Feb 20, 2012: In Nikas, last evening, Labrosse caught me up to speed in regards to political developments on the Canadian scene, most of which has now escaped my consciousness. What had he to say? Something about a certain justice minister and American-style scandal. The courting of China. And else—Oh, and that a certain Trudeau, fairly brash young thing, had it known that he could understand, at times, why your garden variety Quebec separatist might wish to decouple from the rest of the country, and so forth and so on. And I countered with an idle remark, one to the effect that, as MH has been sequestered in Ottawa these past couple of weeks, she has discovered that she 'misses' Montreal, and, can you beat it? even ragamuffinish Montreal-NDG. And that it has always seemed to me that I keep encountering anglos in these parts who have more in common with Quebec than with, say, Albertans, only they hush-hush the matter or simply fail to realize it—And Labrosse, awfully spry on his feet, got back to me with the following, to wit: "Yes, there's an expression for it - for those types of which you speak. Westmount Squares. And there's an expression for the expression: oxymoron— No, that isn't it. Come on, what's the word? You're the poet, for eff's sake." Yes, well, if I understood that verbal redundancy would have something to do with the word he sought, I did not know the precise word he wished to procure for the purpose of characterizing his Gallic sense of riposte. But then, as if indefatigable indeed, he had it: pleonasm. "Ah," I said, "but of course. Pleon words. Westmount Squares: Play on words. Heh heh. Or for those of you at play in the fields of the Lord in Idaho or Hounslow, Westmount Square is the gateway to a shopping complex and a metro station. 'Westmount Squares' also typifies the odd inhabitant of Westmount, a borough of sorts where live Westmounters, who are well-heeled English speakers, for the most part, and a bit sniffy; and they always know that you are certainly an un-Westmounter as you migrate through their territory like someone's sore thumb—" In any case, such a violent pun seemed to render the evening unfit for other amusement. So I took my leave of a very much pleased with himself Labrosse and returned to the apartment, expecting to hunker down with John Fahey's arrangement of In Christ There Is No East or West, a guitar piece I have been wanting to acquire for my dubious repertoire. The phone rang. It was Literary Thug #1 sounding low. Eventually, he drifted over at some point, bringing wine and a heavy heart, he having been forced to play the disciplinarian paterfamilias in respect to a child, and he would much rather philosophize. So we philosophized. That he started in on the American civil war perhaps did not do much for lightening a spiritual burden. Even so, I was asked to recall why the war was fought in the first instance; or - forget slavery, forget the 'economic action', it was about preventing a certain passel of states from slipping the noose of the union, and there it is, all she wrote. Alright then - and, well - the likelihood or not of hostilities with Iran. Nah. Don't think so. Too fraught with peril - the threat of war is more profitable to the war machine than any actual violence—And furthermore: there is no question it's getting dumber, this 'dumbed-down' culture in which we find ourselves flailing about. Don't you think? And that no, not all religiously-minded people are drooling idiots. Are the opiated masses. "For Chrissakes," said Literary Thug #1, "that flunkey commentary on the part of anyone who imagines she or he has ingested Marx through the nose really burns my arse. Evangelicals, however? Well, different story. Yes. Too bad they're what most unbelievers associate with being 'religious'". A spate of silence in which the heat with which the man had expressed himself dissipated from the immediate atmosphere. Then: "But it heartens me - it really does hearten me to know there are people around who have the courage and the peace of mind to sacrifice their lives to a principle, or that there are things more important than one's precious little life. Isn't that what Socrates was about? And not to put too fine a point on it - Christ?" I decided it was not the best of times to play devil's advocate, or that Socrates may not have been up to anything especially noble—We continued on about this, that and the other thing. The phone rang. Irate voice: "Well, when do I get a nickname and some play in your musings. This is your publisher speaking—" I advised that I would certainly address the matter. The aggrieved party rang off. To Literary Thug #1 I said: "Publishers. Sleazy lot." Oh, he knew. He knew. I do not know how much his heart was weighing by the time he departed; he was not exactly bouncing off the wall—But  - to round things off here - I see that the Pulitzer-winning journo Mr Hedges has written, this morning, of love; managed to tap out a little disquisition (Truthdig) on the 'power of love'; that it and it alone provides humankind with life's meaning; that 'God', as such, is to be experienced not as a noun but as a verb; or that the 'divine' is only ever experienced  when one is in a condition of love; just that - caveat - there is such a thing as pseudo-love (just as there is pseudo-poetry) and so forth and so on. It is not exactly Dostoyevski, Mr Hedges's writing, but it has a quality of in a nutshell urgency—'Urgency'. 'Urgent'. For some reason or another, the immediately aforementioned words occurred an unusual number of times in conversation, last night, with Literary Thug #1. Otherwise, to he sure, he is circling about the beginnings of the novel he wishes to write - knock wood. Big predator cat positioning himself for the initial pounce. Then, or so one imagines, the chase. Then, eh voila, the success or failure of the endeavour—But he really means it. Just as those big predator cats always mean it, always—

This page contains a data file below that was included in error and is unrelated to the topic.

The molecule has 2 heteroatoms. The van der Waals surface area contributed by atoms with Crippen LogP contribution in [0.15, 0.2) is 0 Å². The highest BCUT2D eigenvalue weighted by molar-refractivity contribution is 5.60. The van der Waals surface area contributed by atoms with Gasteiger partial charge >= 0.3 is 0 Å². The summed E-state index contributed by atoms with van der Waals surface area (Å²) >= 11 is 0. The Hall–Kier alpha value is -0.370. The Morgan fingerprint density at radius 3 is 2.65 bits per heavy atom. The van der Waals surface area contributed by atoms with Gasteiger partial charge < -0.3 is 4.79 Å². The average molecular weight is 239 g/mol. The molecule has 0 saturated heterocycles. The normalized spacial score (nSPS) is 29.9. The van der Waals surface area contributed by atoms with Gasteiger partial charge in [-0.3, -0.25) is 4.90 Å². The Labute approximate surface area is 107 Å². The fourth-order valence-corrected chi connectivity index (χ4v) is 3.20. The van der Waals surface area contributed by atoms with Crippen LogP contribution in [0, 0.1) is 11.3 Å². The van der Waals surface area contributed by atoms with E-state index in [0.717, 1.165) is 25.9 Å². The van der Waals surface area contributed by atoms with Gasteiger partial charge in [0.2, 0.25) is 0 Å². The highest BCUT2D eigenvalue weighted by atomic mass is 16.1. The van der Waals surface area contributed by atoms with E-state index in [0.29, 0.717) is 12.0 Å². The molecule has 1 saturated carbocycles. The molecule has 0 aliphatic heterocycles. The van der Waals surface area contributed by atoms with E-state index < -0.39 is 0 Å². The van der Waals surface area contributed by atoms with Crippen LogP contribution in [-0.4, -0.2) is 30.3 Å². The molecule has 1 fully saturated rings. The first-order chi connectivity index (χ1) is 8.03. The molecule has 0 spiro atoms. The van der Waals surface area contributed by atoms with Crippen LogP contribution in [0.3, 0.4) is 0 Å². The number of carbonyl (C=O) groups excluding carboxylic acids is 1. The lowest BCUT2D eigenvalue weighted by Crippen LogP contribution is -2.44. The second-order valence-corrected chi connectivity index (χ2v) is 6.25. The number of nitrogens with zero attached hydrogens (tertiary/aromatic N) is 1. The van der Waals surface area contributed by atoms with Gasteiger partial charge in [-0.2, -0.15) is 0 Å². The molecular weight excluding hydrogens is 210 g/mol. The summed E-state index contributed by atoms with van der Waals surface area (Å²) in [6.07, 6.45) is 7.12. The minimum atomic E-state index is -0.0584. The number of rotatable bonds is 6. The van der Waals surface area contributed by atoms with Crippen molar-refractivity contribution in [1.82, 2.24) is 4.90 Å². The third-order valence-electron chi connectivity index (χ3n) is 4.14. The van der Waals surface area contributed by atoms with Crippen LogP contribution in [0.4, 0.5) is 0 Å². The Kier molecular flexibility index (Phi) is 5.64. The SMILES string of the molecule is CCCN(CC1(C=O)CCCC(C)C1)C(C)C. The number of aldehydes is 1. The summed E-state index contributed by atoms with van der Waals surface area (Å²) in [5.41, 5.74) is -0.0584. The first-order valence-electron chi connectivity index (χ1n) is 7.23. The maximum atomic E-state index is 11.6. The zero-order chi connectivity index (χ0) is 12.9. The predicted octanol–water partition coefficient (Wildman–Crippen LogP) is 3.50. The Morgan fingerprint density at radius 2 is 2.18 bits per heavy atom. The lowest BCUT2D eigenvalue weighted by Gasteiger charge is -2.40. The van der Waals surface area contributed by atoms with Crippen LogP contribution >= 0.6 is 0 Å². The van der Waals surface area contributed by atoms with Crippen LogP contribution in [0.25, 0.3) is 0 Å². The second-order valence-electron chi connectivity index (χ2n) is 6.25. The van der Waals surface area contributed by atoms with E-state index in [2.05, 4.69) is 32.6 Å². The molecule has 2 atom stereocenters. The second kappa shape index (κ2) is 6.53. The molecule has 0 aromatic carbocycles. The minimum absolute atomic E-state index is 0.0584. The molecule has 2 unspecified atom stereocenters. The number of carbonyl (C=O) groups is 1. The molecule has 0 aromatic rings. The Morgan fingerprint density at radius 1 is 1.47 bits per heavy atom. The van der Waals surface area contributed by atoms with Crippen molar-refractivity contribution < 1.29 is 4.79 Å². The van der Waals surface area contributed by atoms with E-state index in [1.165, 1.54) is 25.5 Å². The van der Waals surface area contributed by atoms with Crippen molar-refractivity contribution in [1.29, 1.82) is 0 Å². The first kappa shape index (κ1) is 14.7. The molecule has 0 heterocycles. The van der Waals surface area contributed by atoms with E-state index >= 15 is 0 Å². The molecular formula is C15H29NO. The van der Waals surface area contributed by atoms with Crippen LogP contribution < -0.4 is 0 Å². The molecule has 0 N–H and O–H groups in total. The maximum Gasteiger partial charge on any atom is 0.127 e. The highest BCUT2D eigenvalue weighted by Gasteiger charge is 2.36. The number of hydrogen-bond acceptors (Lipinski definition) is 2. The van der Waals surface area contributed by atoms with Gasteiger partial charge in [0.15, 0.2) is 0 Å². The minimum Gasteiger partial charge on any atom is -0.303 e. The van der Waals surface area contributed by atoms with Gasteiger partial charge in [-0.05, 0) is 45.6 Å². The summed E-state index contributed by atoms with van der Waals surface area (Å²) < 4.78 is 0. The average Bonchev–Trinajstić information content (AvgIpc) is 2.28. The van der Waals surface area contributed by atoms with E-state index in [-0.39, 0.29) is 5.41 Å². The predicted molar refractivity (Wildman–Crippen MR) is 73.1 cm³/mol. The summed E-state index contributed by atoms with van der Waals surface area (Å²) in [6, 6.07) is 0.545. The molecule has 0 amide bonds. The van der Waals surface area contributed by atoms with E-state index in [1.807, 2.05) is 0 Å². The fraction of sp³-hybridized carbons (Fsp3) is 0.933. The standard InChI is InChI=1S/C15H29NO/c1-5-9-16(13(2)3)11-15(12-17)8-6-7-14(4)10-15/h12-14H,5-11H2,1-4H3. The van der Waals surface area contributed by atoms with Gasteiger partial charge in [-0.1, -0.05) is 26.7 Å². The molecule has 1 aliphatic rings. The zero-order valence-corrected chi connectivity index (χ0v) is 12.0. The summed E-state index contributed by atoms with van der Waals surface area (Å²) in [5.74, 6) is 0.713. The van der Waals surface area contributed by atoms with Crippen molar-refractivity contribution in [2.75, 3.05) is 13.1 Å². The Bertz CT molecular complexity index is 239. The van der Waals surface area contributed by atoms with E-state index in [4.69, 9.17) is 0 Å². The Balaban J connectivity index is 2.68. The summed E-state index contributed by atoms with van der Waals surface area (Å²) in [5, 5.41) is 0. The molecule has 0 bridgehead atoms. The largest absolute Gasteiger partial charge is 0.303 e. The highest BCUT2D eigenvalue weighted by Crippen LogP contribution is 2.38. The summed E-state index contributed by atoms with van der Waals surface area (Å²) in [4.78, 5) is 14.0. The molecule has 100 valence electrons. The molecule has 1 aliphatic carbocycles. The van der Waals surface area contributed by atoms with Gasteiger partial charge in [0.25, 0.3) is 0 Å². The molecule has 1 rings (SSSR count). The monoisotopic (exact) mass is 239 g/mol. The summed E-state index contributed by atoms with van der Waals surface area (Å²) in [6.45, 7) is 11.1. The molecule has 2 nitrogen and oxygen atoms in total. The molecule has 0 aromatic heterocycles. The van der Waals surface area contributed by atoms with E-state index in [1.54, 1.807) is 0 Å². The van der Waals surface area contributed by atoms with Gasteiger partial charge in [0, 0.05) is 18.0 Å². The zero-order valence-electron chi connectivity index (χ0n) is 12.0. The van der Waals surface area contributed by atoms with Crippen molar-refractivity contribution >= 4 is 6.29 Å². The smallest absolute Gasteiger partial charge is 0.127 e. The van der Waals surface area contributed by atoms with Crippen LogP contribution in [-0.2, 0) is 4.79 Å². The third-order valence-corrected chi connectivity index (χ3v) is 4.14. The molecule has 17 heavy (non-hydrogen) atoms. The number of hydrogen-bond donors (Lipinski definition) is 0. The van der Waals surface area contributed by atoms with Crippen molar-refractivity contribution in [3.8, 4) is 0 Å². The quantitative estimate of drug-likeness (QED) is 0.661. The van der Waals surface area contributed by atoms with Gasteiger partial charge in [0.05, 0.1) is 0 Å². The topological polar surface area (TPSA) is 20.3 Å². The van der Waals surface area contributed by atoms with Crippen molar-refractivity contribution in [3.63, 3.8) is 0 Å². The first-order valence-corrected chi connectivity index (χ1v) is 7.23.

Feb 19, 2012: A sociologist of some sort, a bit battle-scarred from the looks of it, having survived various internecine rivalries and departmental wars, in the course of power-pointing his raft of statistics on a TV ideas-show, suggested that we can, at last, account ourselves as civilized. The reason why? Death by way of violence, and for all the mass slaughters of the previous century, has been steadily on the decline - since when? - since we got ourselves a life on the farm after long, long innings put in as hunter-gatherers. At least this is the drift I think I caught. So then, we are more civilized, and yes, Virginia, there is such an animal as 'progress'. And human nature does change - and, good golly, Miss Molly, for the best. Or else we are simply more craven, and the more transparent we are to ourselves the more hidden we have become to each our inward-looking gazes. We have gotten lazy in respect to dispensing violence against fellow creatures: we need no longer look our enemy in the eye. Too little cost-effective, that. With a button and a toggle, and eh voila, and we can snuff a wedding party from a continent away while simultaneously ordering in for pizza—Indubitably, we are more something today than we were the day before. We are always something. We are always becoming something. Civilized, however? Virgin Radio here in Nikas makes my case, that gaggle of dears offering up sanitized mayhem and lifestyle tips. And one is violated in one's mental regions; one is impinged upon in those resort hideaways; one is dismembered by merciless hackery. Hyperbole?—The sociologist was something of a peacock, quite an aggressive one, a less than socratic sneer comprising the timbre of his best seminar voice. Perhaps he had in his sights types like me who espy little to cheer about in contemporary life. So, hey guys, let's drown the effer in numbers—As if I were the offending anti-intellectual—As per yesterday's post, what I.F. Stone - in his book The Trial of Socrates - accused the philosopher of fomenting upon an unsuspecting Athenian populace was 'negative dialectic', a little game in which the philosopher simply bludgeoned his interlocutors into insensibility by way of in your face irony and paradox. On occasion I myself believe in the necessity of the absurd, it being the only appropriate response to a kind of normality that is and ever was inherently absurd from the get-go, and, and—And a man can go to all the trouble of displaying his feathers in the process of making public declarations of fact but it does not mean anything more than that he has displayed his feathers—As easy to say we are civilized as to say we are not—But that the seas are rising is real enough—London Lunar shivered a great deal from the wet and cold in Palermo. He was shocked, shocked he said, at the level of poverty he saw there, the inner city crumbling, no yuppies around to gentrify the remains. He ate an octopus, head and all. Still, the Piazza Armerina was a pleasant surprise, what with the mosaics depicting bikini-clad girl athletes—Mousike. It is a Greek word that connotes music, yes, but it may also connote all the arts in the sense of something like 'noble endeavour'. Socially, the artist in the old Greek scheme of things had about as much cachet as a garage mechanic and yet, there was more of a regard for art's sacred mission than exists with us who have made of the artist some insufferable icon of God only knows what, one cobbled together out of fraud and supercilious hubris—